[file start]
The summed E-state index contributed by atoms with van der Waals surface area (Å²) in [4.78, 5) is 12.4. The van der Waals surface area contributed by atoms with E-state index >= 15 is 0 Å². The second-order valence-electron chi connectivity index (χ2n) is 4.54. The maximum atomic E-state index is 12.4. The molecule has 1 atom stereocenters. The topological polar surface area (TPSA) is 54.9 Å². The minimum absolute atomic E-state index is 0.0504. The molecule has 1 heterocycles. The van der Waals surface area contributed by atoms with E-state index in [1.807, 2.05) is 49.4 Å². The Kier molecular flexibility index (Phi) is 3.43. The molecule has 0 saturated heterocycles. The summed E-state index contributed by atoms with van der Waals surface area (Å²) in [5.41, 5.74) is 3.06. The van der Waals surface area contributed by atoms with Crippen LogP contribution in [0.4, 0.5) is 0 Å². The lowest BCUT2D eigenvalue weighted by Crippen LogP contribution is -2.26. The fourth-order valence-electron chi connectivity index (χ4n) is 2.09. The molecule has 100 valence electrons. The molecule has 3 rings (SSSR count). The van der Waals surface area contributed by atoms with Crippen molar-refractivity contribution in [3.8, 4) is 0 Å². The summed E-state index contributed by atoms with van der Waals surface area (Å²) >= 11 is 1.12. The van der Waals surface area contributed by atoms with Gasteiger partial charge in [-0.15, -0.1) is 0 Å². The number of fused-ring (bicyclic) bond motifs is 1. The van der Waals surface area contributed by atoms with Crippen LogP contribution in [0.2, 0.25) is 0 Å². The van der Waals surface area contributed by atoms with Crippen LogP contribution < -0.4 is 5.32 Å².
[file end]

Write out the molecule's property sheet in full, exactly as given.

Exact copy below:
The summed E-state index contributed by atoms with van der Waals surface area (Å²) in [4.78, 5) is 12.4. The van der Waals surface area contributed by atoms with E-state index >= 15 is 0 Å². The second-order valence-electron chi connectivity index (χ2n) is 4.54. The maximum atomic E-state index is 12.4. The molecule has 1 atom stereocenters. The topological polar surface area (TPSA) is 54.9 Å². The minimum absolute atomic E-state index is 0.0504. The molecule has 1 heterocycles. The van der Waals surface area contributed by atoms with E-state index in [1.807, 2.05) is 49.4 Å². The Kier molecular flexibility index (Phi) is 3.43. The molecule has 0 saturated heterocycles. The summed E-state index contributed by atoms with van der Waals surface area (Å²) in [5.41, 5.74) is 3.06. The van der Waals surface area contributed by atoms with Crippen LogP contribution in [0.4, 0.5) is 0 Å². The lowest BCUT2D eigenvalue weighted by Crippen LogP contribution is -2.26. The fourth-order valence-electron chi connectivity index (χ4n) is 2.09. The molecule has 100 valence electrons. The molecule has 3 rings (SSSR count). The van der Waals surface area contributed by atoms with Crippen molar-refractivity contribution in [3.8, 4) is 0 Å². The summed E-state index contributed by atoms with van der Waals surface area (Å²) >= 11 is 1.12. The van der Waals surface area contributed by atoms with Gasteiger partial charge in [-0.15, -0.1) is 0 Å². The number of fused-ring (bicyclic) bond motifs is 1. The van der Waals surface area contributed by atoms with Crippen LogP contribution in [0.2, 0.25) is 0 Å². The van der Waals surface area contributed by atoms with Crippen LogP contribution < -0.4 is 5.32 Å².